* Biden to convene first meeting of gun task force
* More 6-year-old victims to be buried
* Time for "seismic change" in gun policies -Sen. Blumenthal
By Edith Honan
NEWTOWN, Conn., Dec 20 Even as they buried more
victims of the second-deadliest school shooting in U.S. history
on Thursday, residents of Newtown, Connecticut, looked for ways
to pressure national leaders to restrict access to weapons.
Funerals were scheduled for half-dozen people, some as young
as 6 years old, who were shot and killed on Friday by a heavily
armed 20-year-old man who attacked an elementary school with an
The Dec. 14 rampage, in which 28 people were killed
including 20 children and the gunman, has sparked new discussion
on tightening the nation's gun laws, a thorny political issue in
the United States, which has a strong culture of individual gun
Vice President Joe Biden plans to convene on Thursday the
first meeting of a new White House task force charged by
President Barack Obama with drawing up a plan to tackle gun
violence in the United States.
The powerful firearms lobby, the National Rifle Association,
which has long resisted any effort to restrict gun ownership,
signaled this week it may be ready to bend. It said it would
offer "meaningful contributions" to prevent future such
massacres at an event in Washington on Friday.
In Newtown, a few dozen residents met at the town library on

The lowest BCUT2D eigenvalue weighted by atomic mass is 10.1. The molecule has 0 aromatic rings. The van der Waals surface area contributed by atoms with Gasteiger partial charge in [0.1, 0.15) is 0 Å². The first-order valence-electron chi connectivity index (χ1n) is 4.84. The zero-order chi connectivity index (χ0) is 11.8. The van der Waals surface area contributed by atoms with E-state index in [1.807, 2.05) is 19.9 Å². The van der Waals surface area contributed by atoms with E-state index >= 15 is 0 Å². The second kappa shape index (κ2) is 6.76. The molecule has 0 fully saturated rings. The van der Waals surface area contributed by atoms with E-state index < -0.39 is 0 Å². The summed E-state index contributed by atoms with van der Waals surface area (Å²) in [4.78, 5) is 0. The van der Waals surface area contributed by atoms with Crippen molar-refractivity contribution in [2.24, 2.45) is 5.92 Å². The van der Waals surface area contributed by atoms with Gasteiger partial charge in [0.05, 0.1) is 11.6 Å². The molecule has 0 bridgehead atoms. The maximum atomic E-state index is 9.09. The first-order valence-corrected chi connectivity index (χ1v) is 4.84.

Wednesday night to discuss ways they could influence the
national debate. Senator Richard Blumenthal told the group it
was time for a "seismic change" in gun policies.
"This horrific tragedy has changed America, in the way that
it is ready to stop the spread of gun violence," Blumenthal
The shooter, Adam Lanza, used guns that were legally
purchased and registered to his mother Nancy, his first victim,
in Friday's attack.
A funeral home outside Connecticut plans to claim her body,
The New Haven Register reported, citing Connecticut's chief
medical examiner, Dr. H. Wayne Carver II. Lanza's brother is a
retired police official from New Hampshire.
Speaking at the town library meeting, Connecticut
Senator-elect Chris Murphy urged the participants to use the
formerly quiet suburb's time in the national spotlight to
pressure his future colleagues in Washington to act.
"The most important thing is to build a movement here, to
build a network," Murphy told the group, Newtown United. Both
Murphy and Blumenthal are Democrats.
U.S. lawmakers are already taking steps to restrict access
to the deadliest weapons. Democrats in the House of
Representatives on Wednesday began to push for a vote on a bill
that would ban high-capacity ammunition clips that allow a
shooter wielding an assault rifle to spray dozens of bullets
without pausing to reload.
The backlash against guns has not been limited to lawmakers.
Retailers including Wal-Mart Stores Inc took down an
informational website about Bushmaster rifles, the sort used in
the attack. Dick's Sporting Goods pulled all guns from
its store closest to the massacre in Newtown, about 80 miles
(130 km) northeast of New York City.
Private equity firm Cerberus Capital Management LP this week
said it would sell the Freedom Group, the largest U.S.
manufacturer of firearms, which produced the Bushmaster
AR-15-type rifle used in the attack.
Officials from states including Massachusetts, Rhode Island,
New York and California have begun a review of their investments
in firearms manufacturers.